If you have recently been injured as a result of someone else’s actions, it is natural to desire some form of compensation. If this compensation is not given freely, then the method in place to make this wrong right is a personal injury lawsuit. However, most people have a lot of questions about how personal injury lawsuits work. In particular, many people wonder how much they should expect to receive. There are two primary ways the responsible party may compensate the victim. The court rules in favor of the plaintiff, or the defendant offers a settlement and the plaintiff accepts it. This guide will tackle both situations.
If the Trial Finishes
If the trial continues to its natural conclusion and the defendant is determined to be responsible for compensating the plaintiff, how much should the plaintiff expect to receive? The goal is for the victim of the injury to be returned to the financial situation he or she was in prior to the injury. This means you should expect full compensation for every expense that resulted from the injury including medical bills, lost wages, and other purchases. These are called “special compensatory damages.”
On top of these types of damages, the court may find that the defendant needs to compensate for some non-financial suffering too. For instance, if the injury was particularly painful, the judge may decide that the pain and suffering was worth $500. The victim may be compensated for nearly any form of non-financial suffering.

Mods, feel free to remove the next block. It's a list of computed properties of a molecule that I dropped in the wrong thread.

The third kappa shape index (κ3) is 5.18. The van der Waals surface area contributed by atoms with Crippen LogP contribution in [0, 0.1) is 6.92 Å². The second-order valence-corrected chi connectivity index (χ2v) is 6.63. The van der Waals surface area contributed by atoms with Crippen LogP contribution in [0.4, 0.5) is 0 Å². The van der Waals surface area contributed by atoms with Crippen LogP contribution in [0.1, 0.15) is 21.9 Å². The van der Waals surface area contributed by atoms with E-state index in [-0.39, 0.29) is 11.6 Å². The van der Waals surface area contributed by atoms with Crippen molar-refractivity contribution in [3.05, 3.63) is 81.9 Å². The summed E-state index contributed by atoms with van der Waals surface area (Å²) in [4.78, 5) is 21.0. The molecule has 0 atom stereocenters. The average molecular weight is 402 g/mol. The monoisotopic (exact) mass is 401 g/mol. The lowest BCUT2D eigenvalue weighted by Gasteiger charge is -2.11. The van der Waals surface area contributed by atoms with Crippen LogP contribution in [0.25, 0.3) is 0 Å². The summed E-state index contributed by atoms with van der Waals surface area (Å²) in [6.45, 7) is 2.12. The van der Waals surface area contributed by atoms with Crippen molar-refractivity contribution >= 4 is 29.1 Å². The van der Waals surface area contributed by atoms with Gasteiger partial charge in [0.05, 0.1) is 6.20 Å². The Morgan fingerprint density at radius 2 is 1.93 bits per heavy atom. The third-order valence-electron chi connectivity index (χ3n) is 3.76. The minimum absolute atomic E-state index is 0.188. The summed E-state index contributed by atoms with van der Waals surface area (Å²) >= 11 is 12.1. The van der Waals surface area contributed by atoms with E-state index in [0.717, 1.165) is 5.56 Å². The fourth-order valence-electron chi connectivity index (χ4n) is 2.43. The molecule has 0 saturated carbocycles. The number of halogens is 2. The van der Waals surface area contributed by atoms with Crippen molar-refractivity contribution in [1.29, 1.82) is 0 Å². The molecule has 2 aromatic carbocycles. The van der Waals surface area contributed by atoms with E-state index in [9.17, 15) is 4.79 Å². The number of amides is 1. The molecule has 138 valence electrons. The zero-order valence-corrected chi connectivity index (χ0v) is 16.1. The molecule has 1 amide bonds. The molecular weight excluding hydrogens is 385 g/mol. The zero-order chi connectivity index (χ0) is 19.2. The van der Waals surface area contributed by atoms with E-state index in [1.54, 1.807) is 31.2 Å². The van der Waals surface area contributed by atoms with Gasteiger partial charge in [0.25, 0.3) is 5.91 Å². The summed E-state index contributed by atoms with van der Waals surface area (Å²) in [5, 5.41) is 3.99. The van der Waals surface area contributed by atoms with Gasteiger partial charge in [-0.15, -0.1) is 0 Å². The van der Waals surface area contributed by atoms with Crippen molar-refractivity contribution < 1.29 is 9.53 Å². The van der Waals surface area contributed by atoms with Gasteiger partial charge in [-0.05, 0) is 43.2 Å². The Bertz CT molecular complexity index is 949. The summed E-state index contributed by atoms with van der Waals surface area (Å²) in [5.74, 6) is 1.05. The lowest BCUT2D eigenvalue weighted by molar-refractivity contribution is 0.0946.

If a Settlement Is Reached
In nearly all court cases, a settlement will be reached before the trial can finish. If this happens, you should expect slightly less than what the court would order the defendant to pay. Essentially, you are trading a little bit of your compensation in order to save time and legal fees. It is costly to pay for an attorney, so you may actually end up receiving more simply because you do not need to continue paying your attorney.
You also need to carefully consider what your time is worth. Some court cases may drag on for months or even years. If you accept a settlement, the trial ends immediately and you get paid in a matter of days. Even if it is slightly less, this may be worth it for some people. Most importantly, however, you should follow your attorney’s advice when it comes to accepting, rejecting, or presenting a counter offer. A personal injury lawyer, like a personal injury lawyer in Minneapolis, MN, will know whether or not the settlement offer is a good one.
Thanks to Johnston & Martineau, PLLP for their insight into what you should expect to receive in a personal injury lawsuit.